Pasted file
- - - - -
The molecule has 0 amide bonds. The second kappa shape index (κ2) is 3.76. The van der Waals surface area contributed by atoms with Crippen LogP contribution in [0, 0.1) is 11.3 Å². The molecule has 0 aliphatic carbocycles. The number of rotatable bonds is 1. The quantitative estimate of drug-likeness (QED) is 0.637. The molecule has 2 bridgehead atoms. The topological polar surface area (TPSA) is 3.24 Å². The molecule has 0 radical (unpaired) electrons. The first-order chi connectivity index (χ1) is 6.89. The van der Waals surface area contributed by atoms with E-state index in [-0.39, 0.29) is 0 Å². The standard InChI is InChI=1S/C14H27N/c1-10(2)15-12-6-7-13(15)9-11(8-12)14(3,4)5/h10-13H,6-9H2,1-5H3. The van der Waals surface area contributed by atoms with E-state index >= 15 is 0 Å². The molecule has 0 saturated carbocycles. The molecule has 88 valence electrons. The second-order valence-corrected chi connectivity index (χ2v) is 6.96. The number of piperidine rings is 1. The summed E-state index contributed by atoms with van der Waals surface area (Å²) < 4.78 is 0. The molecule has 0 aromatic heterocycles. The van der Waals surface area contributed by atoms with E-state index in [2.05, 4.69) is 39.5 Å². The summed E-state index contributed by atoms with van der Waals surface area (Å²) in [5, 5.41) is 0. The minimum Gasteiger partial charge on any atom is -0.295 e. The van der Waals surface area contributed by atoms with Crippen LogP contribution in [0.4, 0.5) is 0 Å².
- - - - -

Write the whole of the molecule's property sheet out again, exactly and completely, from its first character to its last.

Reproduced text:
The molecule has 0 amide bonds. The second kappa shape index (κ2) is 3.76. The van der Waals surface area contributed by atoms with Crippen LogP contribution in [0, 0.1) is 11.3 Å². The molecule has 0 aliphatic carbocycles. The number of rotatable bonds is 1. The quantitative estimate of drug-likeness (QED) is 0.637. The molecule has 2 bridgehead atoms. The topological polar surface area (TPSA) is 3.24 Å². The molecule has 0 radical (unpaired) electrons. The first-order chi connectivity index (χ1) is 6.89. The van der Waals surface area contributed by atoms with E-state index in [-0.39, 0.29) is 0 Å². The standard InChI is InChI=1S/C14H27N/c1-10(2)15-12-6-7-13(15)9-11(8-12)14(3,4)5/h10-13H,6-9H2,1-5H3. The van der Waals surface area contributed by atoms with E-state index >= 15 is 0 Å². The molecule has 0 saturated carbocycles. The molecule has 88 valence electrons. The second-order valence-corrected chi connectivity index (χ2v) is 6.96. The number of piperidine rings is 1. The summed E-state index contributed by atoms with van der Waals surface area (Å²) < 4.78 is 0. The molecule has 0 aromatic heterocycles. The van der Waals surface area contributed by atoms with E-state index in [2.05, 4.69) is 39.5 Å². The summed E-state index contributed by atoms with van der Waals surface area (Å²) in [5, 5.41) is 0. The minimum Gasteiger partial charge on any atom is -0.295 e. The van der Waals surface area contributed by atoms with Crippen LogP contribution in [0.4, 0.5) is 0 Å².